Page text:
Precision potential

27 November 1999

Precision potential

Unconvinced about precision technology? So was one Kent farmer until he got his hands on a variable rate spreading system, reports Peter Hill.

AFTER 2,500ha-worth of experience with a variable rate fertiliser spreading system, Tom Forsyth, farms director at Sternberg Farms, Tenterden, Kent is convinced there is a place for such equipment in agriculture.

As guinea-pig user of Vicons ProFaS precision farming software, he and tractor driver Mark Babbage have seen at first hand how computer controlled variation rate application and recording can be used as a tool to cut costs, make more efficient use of fertiliser, and simplify some management aspects of the operation.

"I have never been convinced about the value of yield mapping because thats only telling you whats happened in the past," says Mr Forsyth. "With this system, we have been able to use it from day one to improve our use of fertiliser, so you get a quick return on what will be a modest investment."

ProFaS is mapping software developed by Vicons in-house electronics department that enables field maps to be created from GPS data, then application maps to control the spreader. The operation itself can be recorded to provide individual job records.

The latter aspect will become more important in light of environmental concerns and crop assurance, believes Mr Forsyth.

"With this system, we can show an exact record of what has been put on where, and even the time of day, how long the job took and even the average speed of the tractor," he points out.

But it is the ability to determine application rates and reliably apply them that is of most value, adds Tom Forsyth.

"Our spreader operator Mark Babbage would already adjust rates to some extent according to our previous experience and what he finds in the field," he says. "But now we can do that in a more structured way."

With no yield maps on which to base such decisions, this process relies on practical experience of field and crop characteristics, as well as soil analysis – now possible with greater accuracy thanks to GPS – in the case of phosphate and potash.

Different top dressing rates on light and heavier soils, for example; easing off rates where crops are thick, raising them a touch when tillering needs a boost. Trimming rates in "wind funnels" between trees to discourage lodging and on headlands to reduce lodging caused by over-applications that result from spreading overlaps.

New uses for the technology have also been found.

"We map volunteer rape before cultivations, for example, as an indicator of slug activity within different areas of the field, then apply pellets after drilling accordingly," explains Mr Forsyth. "And spreading fertiliser on dairy paddocks within fields has become so much easier by boundary mapping the areas that are done on a particular day so we have a clear indication of which ones need doing next time around."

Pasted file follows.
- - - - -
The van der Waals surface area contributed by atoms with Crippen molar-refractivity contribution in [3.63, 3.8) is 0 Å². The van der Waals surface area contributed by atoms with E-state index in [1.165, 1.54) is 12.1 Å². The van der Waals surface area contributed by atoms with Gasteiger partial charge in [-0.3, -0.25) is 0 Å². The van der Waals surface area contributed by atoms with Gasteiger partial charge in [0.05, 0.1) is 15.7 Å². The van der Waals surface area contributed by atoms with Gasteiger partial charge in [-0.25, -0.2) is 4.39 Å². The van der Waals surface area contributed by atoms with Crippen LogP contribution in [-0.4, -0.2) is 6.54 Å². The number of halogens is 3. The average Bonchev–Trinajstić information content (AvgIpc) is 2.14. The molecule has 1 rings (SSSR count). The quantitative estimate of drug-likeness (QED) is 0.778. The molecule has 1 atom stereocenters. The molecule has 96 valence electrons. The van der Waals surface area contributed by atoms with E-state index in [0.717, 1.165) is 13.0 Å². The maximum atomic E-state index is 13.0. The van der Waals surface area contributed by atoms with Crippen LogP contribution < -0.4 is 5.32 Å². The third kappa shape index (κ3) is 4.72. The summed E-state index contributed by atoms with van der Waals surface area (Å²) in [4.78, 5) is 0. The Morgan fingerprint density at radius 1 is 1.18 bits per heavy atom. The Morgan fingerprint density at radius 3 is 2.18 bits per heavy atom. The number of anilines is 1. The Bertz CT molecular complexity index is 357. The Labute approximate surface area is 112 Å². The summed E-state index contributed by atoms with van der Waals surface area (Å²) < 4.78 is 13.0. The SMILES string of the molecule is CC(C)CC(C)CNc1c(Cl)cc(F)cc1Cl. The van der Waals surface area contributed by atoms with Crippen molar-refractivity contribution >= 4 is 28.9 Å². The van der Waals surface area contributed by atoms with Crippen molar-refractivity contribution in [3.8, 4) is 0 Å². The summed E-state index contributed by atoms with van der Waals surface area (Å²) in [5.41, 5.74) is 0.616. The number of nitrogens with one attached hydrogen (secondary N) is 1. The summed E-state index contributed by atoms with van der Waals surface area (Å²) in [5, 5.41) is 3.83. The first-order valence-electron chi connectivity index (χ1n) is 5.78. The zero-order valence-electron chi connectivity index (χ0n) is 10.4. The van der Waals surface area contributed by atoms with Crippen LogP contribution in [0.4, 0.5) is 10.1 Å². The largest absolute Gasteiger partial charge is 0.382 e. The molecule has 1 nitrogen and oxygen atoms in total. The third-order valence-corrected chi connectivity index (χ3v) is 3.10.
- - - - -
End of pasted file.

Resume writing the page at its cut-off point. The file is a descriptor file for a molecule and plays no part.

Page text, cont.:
As Mr Forsyth says, far better than a scribbled note on a crumpled piece of paper in his back pocket.

For operator Mark Babbage, the spreading operation has become a lot more interesting and satisfying.

"With regular tray testing to check the spread pattern and a built-in weighing system on the spreader checking calibration, we are already doing things as well as possible," he says. "GPS spreading and recording completes the set and puts spreading accuracy on a level with spraying."

Putting fertiliser on the map

ALTHOUGH ProFaS can be used with sprayers and seed drills through the Vicon implement controller, fertiliser spreading offers the most obvious and valuable benefits, says Tim Baker, technical manager at Vicon in the UK.

"At around £2,800 for a complete system, including GPS receiver and annual correction signal subscription, it also has the prospect of giving a quick return on the investment," he suggests.

There is the added cost of using a more sophisticated spreader (Vicons weigh-cell equipped Rotaflow RS-XL EDW costs £32,565 – more than a standard electronic model), but the hidden gains of more accurate and effective use of fertilisers, especially of materials with poorer spreading characteristics, must also be taken into account.

To get the system up and running, field boundaries must first be mapped by simply driving around them to record GPS position data. Then, application maps can be created on a desktop computer by overlaying a grid, setting an overall application rate, and clicking squares with a different rate as required.

Information is stored on low-cost chip cards so that it can be transferred to the spreader controller which reads both GPS position and application rate data to put on the right amount in the right place.

The operator can record the spreading operation at the same time. So any manual rate adjustments decided in the field, or any variation caused by changes in spreading characteristics, can be included in the master field records and taken into account when subsequent dressings are made.

Rene Koorhuis of Vicon says future developments are likely to include automatic spreader adjustment to avoid excessive overlap at headlands and on short work, and the ability to return to mid-tramline after a hopper fill-up and automatically start spreading where the machine left off.

Premium for weigh-cell version of Vicon Rotaflow RS-XL disc spreader with electronic calibration and control system £2,565

ProFaS computer software £187

Racal OmniStar GPS receiver £1,812

Annual subscription to Racal OmniStar GPS correction signal £483

Two data card readers/writers £300

Two RS232 cables £23

Total £5,370

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